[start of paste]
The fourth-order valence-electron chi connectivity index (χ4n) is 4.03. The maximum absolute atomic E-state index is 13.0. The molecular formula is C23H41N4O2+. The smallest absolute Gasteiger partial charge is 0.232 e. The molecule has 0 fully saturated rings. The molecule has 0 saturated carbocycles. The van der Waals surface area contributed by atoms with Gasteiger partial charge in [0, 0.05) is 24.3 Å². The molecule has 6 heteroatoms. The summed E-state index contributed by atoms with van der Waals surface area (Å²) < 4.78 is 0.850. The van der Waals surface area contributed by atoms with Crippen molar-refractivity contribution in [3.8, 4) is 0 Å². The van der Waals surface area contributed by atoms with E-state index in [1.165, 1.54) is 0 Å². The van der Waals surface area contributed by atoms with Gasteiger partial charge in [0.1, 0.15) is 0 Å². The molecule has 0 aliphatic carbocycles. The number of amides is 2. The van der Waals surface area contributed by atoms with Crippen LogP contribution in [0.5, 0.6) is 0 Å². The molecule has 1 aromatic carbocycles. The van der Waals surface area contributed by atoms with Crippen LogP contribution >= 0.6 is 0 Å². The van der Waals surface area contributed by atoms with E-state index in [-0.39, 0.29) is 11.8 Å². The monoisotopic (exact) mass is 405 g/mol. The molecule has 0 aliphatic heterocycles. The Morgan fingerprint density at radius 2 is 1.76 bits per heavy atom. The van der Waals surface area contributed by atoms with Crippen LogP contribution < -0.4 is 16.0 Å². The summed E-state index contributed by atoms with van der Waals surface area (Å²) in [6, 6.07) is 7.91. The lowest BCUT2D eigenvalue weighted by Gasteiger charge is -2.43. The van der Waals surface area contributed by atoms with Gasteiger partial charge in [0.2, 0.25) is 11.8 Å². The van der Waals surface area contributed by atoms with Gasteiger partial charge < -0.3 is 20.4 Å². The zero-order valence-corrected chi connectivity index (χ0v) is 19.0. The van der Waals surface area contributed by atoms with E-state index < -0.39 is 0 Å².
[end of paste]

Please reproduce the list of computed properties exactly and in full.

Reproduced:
The fourth-order valence-electron chi connectivity index (χ4n) is 4.03. The maximum absolute atomic E-state index is 13.0. The molecular formula is C23H41N4O2+. The smallest absolute Gasteiger partial charge is 0.232 e. The molecule has 0 fully saturated rings. The molecule has 0 saturated carbocycles. The van der Waals surface area contributed by atoms with Gasteiger partial charge in [0, 0.05) is 24.3 Å². The molecule has 6 heteroatoms. The summed E-state index contributed by atoms with van der Waals surface area (Å²) < 4.78 is 0.850. The van der Waals surface area contributed by atoms with Crippen molar-refractivity contribution in [3.8, 4) is 0 Å². The van der Waals surface area contributed by atoms with E-state index in [1.165, 1.54) is 0 Å². The van der Waals surface area contributed by atoms with Gasteiger partial charge in [0.1, 0.15) is 0 Å². The molecule has 0 aliphatic carbocycles. The number of amides is 2. The van der Waals surface area contributed by atoms with Crippen LogP contribution in [0.5, 0.6) is 0 Å². The molecule has 1 aromatic carbocycles. The van der Waals surface area contributed by atoms with Crippen LogP contribution >= 0.6 is 0 Å². The van der Waals surface area contributed by atoms with E-state index in [-0.39, 0.29) is 11.8 Å². The monoisotopic (exact) mass is 405 g/mol. The molecule has 0 aliphatic heterocycles. The Morgan fingerprint density at radius 2 is 1.76 bits per heavy atom. The van der Waals surface area contributed by atoms with Crippen LogP contribution < -0.4 is 16.0 Å². The summed E-state index contributed by atoms with van der Waals surface area (Å²) in [6, 6.07) is 7.91. The lowest BCUT2D eigenvalue weighted by Gasteiger charge is -2.43. The van der Waals surface area contributed by atoms with Gasteiger partial charge in [0.2, 0.25) is 11.8 Å². The van der Waals surface area contributed by atoms with Gasteiger partial charge < -0.3 is 20.4 Å². The zero-order valence-corrected chi connectivity index (χ0v) is 19.0. The van der Waals surface area contributed by atoms with E-state index < -0.39 is 0 Å².